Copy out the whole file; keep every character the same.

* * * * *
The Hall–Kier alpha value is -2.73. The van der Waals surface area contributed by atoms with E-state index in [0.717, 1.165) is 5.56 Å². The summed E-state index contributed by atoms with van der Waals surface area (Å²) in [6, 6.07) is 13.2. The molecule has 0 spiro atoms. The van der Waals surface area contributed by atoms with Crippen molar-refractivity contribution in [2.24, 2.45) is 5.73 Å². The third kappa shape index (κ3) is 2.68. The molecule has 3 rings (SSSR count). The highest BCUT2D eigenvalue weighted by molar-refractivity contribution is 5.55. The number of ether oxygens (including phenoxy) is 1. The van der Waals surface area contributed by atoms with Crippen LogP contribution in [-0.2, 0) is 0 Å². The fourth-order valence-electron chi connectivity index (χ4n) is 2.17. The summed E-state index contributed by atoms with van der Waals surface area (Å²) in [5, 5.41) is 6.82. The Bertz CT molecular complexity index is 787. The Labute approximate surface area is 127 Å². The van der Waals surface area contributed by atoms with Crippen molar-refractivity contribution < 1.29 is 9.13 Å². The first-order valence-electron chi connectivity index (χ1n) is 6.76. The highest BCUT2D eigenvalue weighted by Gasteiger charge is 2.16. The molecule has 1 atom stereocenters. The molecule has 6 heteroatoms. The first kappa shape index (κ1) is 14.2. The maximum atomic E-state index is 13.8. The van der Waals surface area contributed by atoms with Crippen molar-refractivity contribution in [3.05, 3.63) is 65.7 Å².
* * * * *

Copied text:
The Hall–Kier alpha value is -2.73. The van der Waals surface area contributed by atoms with E-state index in [0.717, 1.165) is 5.56 Å². The summed E-state index contributed by atoms with van der Waals surface area (Å²) in [6, 6.07) is 13.2. The molecule has 0 spiro atoms. The van der Waals surface area contributed by atoms with Crippen molar-refractivity contribution in [2.24, 2.45) is 5.73 Å². The third kappa shape index (κ3) is 2.68. The molecule has 3 rings (SSSR count). The highest BCUT2D eigenvalue weighted by molar-refractivity contribution is 5.55. The number of ether oxygens (including phenoxy) is 1. The van der Waals surface area contributed by atoms with Crippen LogP contribution in [-0.2, 0) is 0 Å². The fourth-order valence-electron chi connectivity index (χ4n) is 2.17. The summed E-state index contributed by atoms with van der Waals surface area (Å²) in [5, 5.41) is 6.82. The Bertz CT molecular complexity index is 787. The Labute approximate surface area is 127 Å². The van der Waals surface area contributed by atoms with Crippen molar-refractivity contribution < 1.29 is 9.13 Å². The first-order valence-electron chi connectivity index (χ1n) is 6.76. The highest BCUT2D eigenvalue weighted by Gasteiger charge is 2.16. The molecule has 1 atom stereocenters. The molecule has 6 heteroatoms. The first kappa shape index (κ1) is 14.2. The maximum atomic E-state index is 13.8. The van der Waals surface area contributed by atoms with Crippen molar-refractivity contribution in [3.05, 3.63) is 65.7 Å².